Two well-known, highly-specialized figures in the arts recently died. When Dominick Dunne, who passed Wednesday at 83, began covering celebrity trials, they were mainly the province of leering Steve Dunleavy manques, or Steve Dunleavy himself. Dunne, who was inspired to such journalism by the trial of his own daughter’s murderer, had an actual literary sensibility, and added an elevated tone and greater readability than usual to such coverage. He had started as a novelist and had planned to return to that craft at the time of his death.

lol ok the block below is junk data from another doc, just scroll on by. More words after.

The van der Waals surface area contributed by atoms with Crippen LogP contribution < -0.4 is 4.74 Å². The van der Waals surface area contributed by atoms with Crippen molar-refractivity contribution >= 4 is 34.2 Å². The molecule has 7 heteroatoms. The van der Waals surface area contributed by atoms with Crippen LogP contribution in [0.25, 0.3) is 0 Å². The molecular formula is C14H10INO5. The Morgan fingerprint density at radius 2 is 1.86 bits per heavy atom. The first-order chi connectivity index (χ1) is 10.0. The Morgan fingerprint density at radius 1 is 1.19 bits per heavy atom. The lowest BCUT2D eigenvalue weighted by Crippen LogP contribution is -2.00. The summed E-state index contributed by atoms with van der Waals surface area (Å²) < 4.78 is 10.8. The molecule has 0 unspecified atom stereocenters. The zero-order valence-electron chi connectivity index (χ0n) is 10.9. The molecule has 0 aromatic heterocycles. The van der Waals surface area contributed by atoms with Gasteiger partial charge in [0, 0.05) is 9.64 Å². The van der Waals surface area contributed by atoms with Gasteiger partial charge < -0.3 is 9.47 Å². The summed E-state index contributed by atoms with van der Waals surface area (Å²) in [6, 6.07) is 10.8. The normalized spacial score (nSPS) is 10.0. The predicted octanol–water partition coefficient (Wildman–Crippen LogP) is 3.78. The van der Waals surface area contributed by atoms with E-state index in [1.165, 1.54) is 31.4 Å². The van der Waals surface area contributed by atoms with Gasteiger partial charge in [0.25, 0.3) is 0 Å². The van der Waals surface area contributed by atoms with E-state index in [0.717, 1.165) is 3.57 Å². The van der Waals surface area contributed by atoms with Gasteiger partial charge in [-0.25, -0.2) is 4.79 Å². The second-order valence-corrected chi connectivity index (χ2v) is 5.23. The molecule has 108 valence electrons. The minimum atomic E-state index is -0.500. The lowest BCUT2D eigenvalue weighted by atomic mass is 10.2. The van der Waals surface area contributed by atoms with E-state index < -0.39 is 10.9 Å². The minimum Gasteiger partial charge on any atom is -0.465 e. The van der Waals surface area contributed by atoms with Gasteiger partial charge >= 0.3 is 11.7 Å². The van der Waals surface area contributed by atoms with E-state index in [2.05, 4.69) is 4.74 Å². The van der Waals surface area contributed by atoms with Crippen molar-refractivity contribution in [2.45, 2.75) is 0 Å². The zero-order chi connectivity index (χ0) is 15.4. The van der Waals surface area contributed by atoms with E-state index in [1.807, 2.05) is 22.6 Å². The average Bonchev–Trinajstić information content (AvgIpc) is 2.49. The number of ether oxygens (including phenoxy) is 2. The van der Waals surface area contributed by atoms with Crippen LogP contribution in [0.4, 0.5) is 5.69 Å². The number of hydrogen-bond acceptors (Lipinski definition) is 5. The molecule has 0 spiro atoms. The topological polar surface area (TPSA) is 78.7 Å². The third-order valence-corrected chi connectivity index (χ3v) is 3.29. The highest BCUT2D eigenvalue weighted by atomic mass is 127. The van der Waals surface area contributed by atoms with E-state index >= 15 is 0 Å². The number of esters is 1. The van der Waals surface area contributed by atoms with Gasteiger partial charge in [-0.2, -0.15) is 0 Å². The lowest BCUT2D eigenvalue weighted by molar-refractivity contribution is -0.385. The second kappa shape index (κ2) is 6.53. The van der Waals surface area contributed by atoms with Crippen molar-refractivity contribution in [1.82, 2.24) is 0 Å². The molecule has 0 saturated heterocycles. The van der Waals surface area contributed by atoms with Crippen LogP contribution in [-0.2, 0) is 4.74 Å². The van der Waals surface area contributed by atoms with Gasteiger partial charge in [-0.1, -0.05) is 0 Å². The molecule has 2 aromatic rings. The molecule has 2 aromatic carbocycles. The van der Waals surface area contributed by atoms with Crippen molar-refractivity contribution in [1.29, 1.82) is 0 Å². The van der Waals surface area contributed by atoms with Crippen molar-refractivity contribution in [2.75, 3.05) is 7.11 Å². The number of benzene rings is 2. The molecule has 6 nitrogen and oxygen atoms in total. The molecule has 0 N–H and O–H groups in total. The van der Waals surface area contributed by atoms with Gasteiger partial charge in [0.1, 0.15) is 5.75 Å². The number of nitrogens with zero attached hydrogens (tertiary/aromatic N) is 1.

Ellie Greenwich, who has died at age 68, was one of the best of the Brill Building songwriters and created “Da Doo Ron Ron,” “Be My Baby,” “Leader of the Pack,” and other archetypical girl-group tunes. After that style went out, she did not transform into a hippie singer-songwriter like Carole King, but lay fallow till the 1980s, when she summoned the will to tell her story (and write more tunes) for a biographical musical, Leader of the Pack. Her songs were often a little more complicated than the genre demanded, and though they indulged (indeed reveled) in cheap sentiment, Greenwich’s melodies and flair for turning the colloquial speech of schoolgirls into romantic poetry made them far less cheap, especially in the booming productions of Phil Spector. Zach Baron offers his own lovely tribute here.